Rejected by the jury for the Salon des Independants of 1912 in Paris, the painting created a sensation in America when it was exhibited in New York City at the 1913 Armory Show (the country’s first large-scale international exposition of modern art). Cartoon parodies of the work appeared in local papers, and one critic mocked it as “an explosion in a shingle factory.” The Nude was snapped up (for $240) by a collector, as were three other Duchamps. Two years after the show, Duchamp and Picabia, whose paintings had also sold at the Armory Show, traded Paris for Manhattan. Duchamp filled his studio on West 67th Street with store-bought objects that he called “readymades”—a snow shovel, a hatrack, a metal dog comb. Explaining his selections some years later, he said: “You have to approach something with an indifference, as if you had no aesthetic emotion. The choice of readymades is always based on visual indifference and, at the same time, on the total absence of good or bad taste.” Duchamp didn’t exhibit his readymades at first, but he saw in them yet another way to undermine conventional ideas about art.

In 1917, he bought a porcelain urinal at a Fifth Avenue plumbing supply shop, titled it Fountain, signed it R. Mutt and submitted it to a Society of Independent Artists exhibition in New York City. Some of the show’s organizers were aghast (“the poor fellows couldn’t sleep for three days,” Duchamp later recalled), and the piece was rejected. Duchamp resigned as chairman of the exhibition committee in support of Mutt and published a defense of the work. The ensuing publicity helped make Fountain one of Dada’s most notorious symbols, along with the print of Leonardo da Vinci’s Mona Lisa the following year, to which Duchamp had added a penciled mustache and goatee.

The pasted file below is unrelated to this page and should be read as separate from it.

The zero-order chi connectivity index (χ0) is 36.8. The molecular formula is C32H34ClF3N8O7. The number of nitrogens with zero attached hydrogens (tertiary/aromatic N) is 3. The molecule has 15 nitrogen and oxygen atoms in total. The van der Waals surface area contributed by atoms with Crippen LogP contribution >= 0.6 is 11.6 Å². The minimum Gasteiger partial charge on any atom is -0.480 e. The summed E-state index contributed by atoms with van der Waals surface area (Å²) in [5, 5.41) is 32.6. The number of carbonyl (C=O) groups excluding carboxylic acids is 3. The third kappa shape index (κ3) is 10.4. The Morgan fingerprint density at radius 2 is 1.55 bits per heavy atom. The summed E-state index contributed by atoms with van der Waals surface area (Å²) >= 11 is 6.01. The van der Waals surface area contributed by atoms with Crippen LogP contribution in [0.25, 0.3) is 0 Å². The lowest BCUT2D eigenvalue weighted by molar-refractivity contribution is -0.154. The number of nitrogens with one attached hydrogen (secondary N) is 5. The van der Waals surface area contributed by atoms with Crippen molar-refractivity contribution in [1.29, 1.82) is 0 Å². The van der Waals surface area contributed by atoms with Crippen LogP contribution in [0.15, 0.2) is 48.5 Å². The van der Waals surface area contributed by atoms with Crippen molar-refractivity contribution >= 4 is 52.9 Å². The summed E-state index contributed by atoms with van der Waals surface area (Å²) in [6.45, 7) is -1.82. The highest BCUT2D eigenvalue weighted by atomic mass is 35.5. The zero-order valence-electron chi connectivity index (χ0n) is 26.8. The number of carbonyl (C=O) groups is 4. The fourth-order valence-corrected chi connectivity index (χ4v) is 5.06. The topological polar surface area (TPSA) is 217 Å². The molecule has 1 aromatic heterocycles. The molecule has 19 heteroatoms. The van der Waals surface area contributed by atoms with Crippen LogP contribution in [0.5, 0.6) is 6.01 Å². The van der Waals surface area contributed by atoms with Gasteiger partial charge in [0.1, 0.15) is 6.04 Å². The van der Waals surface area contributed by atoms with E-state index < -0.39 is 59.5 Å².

Parodying the scientific method, Duchamp made voluminous notes, diagrams and studies for his most enigmatic work, The Bride Stripped Bare by Her Bachelors, Even (or The Large Glass)—a nine-foot-tall assemblage of metal foil, wires, oil, varnish and dust, sandwiched between glass panels. Art historian Michael Taylor describes the work as “a complex allegory of frustrated desire in which the nine uniformed bachelors in the lower panel are perpetually thwarted from copulating with the wasplike, biomechanical bride above.”

Duchamp’s irreverence toward science was shared by two of his New York companions, Picabia and a young American photographer, Man Ray. Picabia could draw with the precision of a commercial artist, making his nonsensical diagrams seem particularly convincing. While Duchamp built machines with spinning disks that created surprising spiral patterns, Picabia covered canvases with disorienting stripes and concentric circles—an early form of optical experimentation in modern painting. Man Ray, whose photographs documented Duchamp’s optical machines, put his own stamp on photography by manipulating images in the darkroom to create illusions on film.

After the war ended in 1918, Dada disturbed the peace in Berlin, Cologne, Hanover and Paris. In Berlin, artist Hannah Höch gave an ironic domestic touch to Dada with collages that incorporated sewing patterns, cut-up photographs taken from fashion magazines and images of a German military and industrial society in ruins.